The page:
Eboo Patel was born in India and came to the United States with his parents at two years old. At the time, Patel’s father was completing his MBA at the University of Notre Dame. Patel is the founder of Interfaith Youth Core, a Chicago-based nonprofit that encourages collaboration among college students from different religious backgrounds. When Patel stopped by the StoryCorps booth in September, he talked about how the seeds of his work with the Interfaith Youth Core were sown from his own experiences at school. This story was recorded in partnership with MALA and StoryCorps. This story was also aired on NPR’s WBEZ. Learn more about “Muslim American Journeys” here.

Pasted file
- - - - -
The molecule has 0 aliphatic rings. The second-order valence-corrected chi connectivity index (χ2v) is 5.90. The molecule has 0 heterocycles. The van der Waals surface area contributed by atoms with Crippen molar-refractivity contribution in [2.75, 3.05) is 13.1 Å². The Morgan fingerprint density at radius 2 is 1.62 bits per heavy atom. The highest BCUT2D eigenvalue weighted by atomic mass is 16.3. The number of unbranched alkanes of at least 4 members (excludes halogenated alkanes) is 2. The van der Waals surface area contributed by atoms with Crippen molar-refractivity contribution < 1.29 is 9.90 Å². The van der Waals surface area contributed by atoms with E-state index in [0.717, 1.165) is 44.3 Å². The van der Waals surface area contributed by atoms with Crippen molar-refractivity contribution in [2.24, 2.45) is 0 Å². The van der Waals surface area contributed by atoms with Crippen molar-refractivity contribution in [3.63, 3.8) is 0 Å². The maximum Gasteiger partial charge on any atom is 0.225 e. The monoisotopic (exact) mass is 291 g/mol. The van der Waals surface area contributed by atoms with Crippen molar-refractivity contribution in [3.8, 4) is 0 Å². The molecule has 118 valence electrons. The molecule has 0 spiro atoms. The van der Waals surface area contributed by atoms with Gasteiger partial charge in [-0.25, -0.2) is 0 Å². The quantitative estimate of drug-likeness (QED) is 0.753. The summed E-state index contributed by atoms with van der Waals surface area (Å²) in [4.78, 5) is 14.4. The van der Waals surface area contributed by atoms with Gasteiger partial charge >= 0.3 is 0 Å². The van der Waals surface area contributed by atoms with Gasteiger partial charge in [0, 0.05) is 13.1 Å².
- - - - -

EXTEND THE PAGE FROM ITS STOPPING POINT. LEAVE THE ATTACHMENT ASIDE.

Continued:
“My first day at the University of Illinois, August 1993. I go to play basketball at the nearby gym. And there’s three games going on. There’s a white game, a black game and an Asian game. I remember standing in the doorway watching these three games and then instinctively walking towards the white game. And then I remember stopping and thinking, why am I trying to play in the white game? I had this major realization… Holy cow! For the first seventeen years of my life, at least since I’ve been in the United States of America, I’ve always considered the white game the supreme game and I’d always implicitly thought that other people wanted to play in the white game. To see other people not doing that was really striking for me. The powerful thing about college, was that could’ve been a fleeting moment. It’s not like I had never had a realization along those lines in high school, but the fact that it was almost never talked about meant that I didn’t have a chance to process or articulate or find words for that kind of stuff. But identify in college was talked about all the time. And so, that experience on the basketball court has an opportunity to get processed and articulated in freshman orientation and in sociology classes and in the dorm room.”